Adopting transformational rather than traditional transactional leadership has become a cost-effective way for CIOs to reconcile the conflicting objectives of driving growth, increase agility and improve customer experiences while cutting back on expenses.
"My experience that IT leaders were brought into provide info, but not leadership," Dr. Jim Chambers said at ebizQ’s Webinar, "Innovation and the CIO: Transformation and Change in Business Processes," available at http://www.ebizq.net/webinars/5438.html
Chambers, who is the founder and CEO of the Institute for Organizational Leadership, explained how IT leaders can “demonstrate and model leadership behaviors necessary to create a positive work culture where innovation, creativity and problem solving are normative” in a context of constant change, more frequent mergers and acquisitions and ever-increasing organization complexity.
"Organizational change is seen as a mere necessity for survival. And people are looking for our organizations need to move toward a transformational mentality -- not waiting for change to come, but have the kind of environment that anticipates change," he added.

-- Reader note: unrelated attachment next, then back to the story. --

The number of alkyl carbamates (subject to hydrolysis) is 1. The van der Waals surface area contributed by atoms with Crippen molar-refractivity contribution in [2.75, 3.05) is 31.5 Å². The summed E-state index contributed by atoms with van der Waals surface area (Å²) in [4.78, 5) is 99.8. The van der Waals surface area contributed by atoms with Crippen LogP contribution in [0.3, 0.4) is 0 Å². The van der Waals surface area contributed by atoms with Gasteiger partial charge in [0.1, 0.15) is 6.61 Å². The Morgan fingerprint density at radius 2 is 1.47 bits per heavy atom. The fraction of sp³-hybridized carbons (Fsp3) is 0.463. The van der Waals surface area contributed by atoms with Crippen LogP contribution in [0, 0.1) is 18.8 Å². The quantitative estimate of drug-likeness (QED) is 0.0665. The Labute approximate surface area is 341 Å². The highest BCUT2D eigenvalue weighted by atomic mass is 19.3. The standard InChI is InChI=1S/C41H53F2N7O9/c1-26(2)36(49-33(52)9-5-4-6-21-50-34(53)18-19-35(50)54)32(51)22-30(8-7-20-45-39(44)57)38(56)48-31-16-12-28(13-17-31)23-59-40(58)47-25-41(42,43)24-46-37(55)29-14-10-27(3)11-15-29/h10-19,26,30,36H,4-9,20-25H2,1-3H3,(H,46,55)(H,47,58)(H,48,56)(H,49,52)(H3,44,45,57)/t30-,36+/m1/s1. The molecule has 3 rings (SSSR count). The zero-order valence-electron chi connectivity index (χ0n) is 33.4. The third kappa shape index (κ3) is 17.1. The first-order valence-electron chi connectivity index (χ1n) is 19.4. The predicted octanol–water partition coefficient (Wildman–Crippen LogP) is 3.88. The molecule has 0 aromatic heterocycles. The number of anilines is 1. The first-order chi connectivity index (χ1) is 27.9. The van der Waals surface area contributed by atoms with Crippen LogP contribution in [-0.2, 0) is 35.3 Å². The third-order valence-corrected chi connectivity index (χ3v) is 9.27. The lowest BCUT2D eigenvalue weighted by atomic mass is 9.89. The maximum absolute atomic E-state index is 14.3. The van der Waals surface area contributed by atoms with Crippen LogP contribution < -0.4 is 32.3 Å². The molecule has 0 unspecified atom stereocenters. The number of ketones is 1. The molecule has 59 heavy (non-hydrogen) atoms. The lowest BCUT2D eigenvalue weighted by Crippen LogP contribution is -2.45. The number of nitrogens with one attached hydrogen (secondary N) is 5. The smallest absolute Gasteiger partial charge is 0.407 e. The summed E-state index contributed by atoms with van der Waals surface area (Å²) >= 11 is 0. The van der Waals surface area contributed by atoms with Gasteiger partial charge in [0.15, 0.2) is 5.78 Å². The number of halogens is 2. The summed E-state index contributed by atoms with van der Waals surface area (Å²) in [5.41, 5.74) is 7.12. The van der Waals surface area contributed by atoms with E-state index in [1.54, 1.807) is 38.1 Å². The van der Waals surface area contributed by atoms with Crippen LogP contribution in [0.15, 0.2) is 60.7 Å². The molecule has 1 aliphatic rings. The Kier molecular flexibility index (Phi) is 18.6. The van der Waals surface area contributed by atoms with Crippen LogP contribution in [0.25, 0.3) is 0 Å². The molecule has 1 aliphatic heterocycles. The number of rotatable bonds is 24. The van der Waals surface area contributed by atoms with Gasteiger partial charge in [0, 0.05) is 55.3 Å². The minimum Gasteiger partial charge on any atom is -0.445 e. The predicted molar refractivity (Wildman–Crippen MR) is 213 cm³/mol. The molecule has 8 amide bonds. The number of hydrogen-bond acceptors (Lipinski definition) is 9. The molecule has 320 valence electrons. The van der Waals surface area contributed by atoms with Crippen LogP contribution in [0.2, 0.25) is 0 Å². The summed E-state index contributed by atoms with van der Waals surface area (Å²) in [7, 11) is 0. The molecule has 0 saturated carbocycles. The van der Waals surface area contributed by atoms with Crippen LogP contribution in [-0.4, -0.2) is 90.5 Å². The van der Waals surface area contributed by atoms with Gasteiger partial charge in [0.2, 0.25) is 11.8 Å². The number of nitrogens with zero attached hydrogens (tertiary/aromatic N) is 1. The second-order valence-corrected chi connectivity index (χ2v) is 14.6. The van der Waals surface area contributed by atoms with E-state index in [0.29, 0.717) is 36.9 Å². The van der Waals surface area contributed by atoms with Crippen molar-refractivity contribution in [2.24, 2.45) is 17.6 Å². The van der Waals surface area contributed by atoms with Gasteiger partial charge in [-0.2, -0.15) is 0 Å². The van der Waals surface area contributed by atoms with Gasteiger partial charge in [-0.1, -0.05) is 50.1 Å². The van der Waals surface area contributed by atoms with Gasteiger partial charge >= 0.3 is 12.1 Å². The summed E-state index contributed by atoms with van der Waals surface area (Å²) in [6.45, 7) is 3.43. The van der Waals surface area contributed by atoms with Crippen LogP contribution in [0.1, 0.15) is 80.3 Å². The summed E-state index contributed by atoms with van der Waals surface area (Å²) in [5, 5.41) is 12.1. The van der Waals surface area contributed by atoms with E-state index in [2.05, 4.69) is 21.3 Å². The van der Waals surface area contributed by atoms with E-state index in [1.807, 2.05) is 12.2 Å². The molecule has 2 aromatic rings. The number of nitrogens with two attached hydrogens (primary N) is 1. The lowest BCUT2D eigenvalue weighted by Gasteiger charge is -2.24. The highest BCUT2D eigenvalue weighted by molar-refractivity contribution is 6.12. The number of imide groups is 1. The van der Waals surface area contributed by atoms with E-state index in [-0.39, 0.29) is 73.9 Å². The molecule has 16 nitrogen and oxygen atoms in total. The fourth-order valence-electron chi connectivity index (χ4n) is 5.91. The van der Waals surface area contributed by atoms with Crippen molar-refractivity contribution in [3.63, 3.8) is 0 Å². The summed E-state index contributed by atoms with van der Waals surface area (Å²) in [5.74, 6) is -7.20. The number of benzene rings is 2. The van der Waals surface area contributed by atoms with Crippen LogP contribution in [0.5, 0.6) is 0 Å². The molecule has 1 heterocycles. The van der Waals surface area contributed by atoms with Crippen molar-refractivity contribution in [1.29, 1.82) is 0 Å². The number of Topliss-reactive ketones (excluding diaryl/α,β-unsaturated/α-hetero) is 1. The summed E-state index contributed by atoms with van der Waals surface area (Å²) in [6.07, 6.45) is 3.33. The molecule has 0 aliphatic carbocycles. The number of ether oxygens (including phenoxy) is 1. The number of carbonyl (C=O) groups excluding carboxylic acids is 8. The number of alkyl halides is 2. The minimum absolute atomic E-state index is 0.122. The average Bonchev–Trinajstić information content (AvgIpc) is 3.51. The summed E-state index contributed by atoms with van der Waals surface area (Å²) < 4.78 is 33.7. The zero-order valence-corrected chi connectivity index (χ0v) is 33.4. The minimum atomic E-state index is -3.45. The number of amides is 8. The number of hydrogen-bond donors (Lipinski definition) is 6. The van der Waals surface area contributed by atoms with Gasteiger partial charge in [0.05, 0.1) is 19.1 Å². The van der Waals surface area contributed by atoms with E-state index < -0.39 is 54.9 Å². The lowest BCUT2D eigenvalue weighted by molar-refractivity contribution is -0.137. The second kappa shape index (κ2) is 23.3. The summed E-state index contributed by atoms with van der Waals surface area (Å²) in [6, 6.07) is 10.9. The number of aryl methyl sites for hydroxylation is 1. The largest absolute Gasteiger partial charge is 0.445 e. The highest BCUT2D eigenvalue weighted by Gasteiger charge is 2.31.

Redesigning business processes to reduce change is one way, although Chambers noted that "the redesign of business process can become more complex than the original one." Instead, he detailed leadership strategies that let IT executives reduce complexity and absorb change in a way that adds value to the enterprise.
A central thesis behind transformation leadership, Chambers said, was that “U.S. organizations were overmanaged but underled." But by differentiating between old-style transactional leadership (clear job descriptions and rewards and punishments based on set goals) and transformational leadership, Chambers demonstrated "a direct link between transformational behavior and the ability to improve corporate performance" by focusing on a different approach to incentivizing employees.
"Transformational leadership tries to directly influence and improve the individual's performance by working on the internal needs and values of the individual ... but you have to move beyond the reward and punishment," he noted.
“People only work for money up to a certain point,” Chambers added. “If you believe that if you give something more, you’re going to get a bigger result, and you find yourself in a vicious cycle of putting out more but getting less. IT managers who are going to have long careers have to realize that transactional environment isn’t going to work on its own.”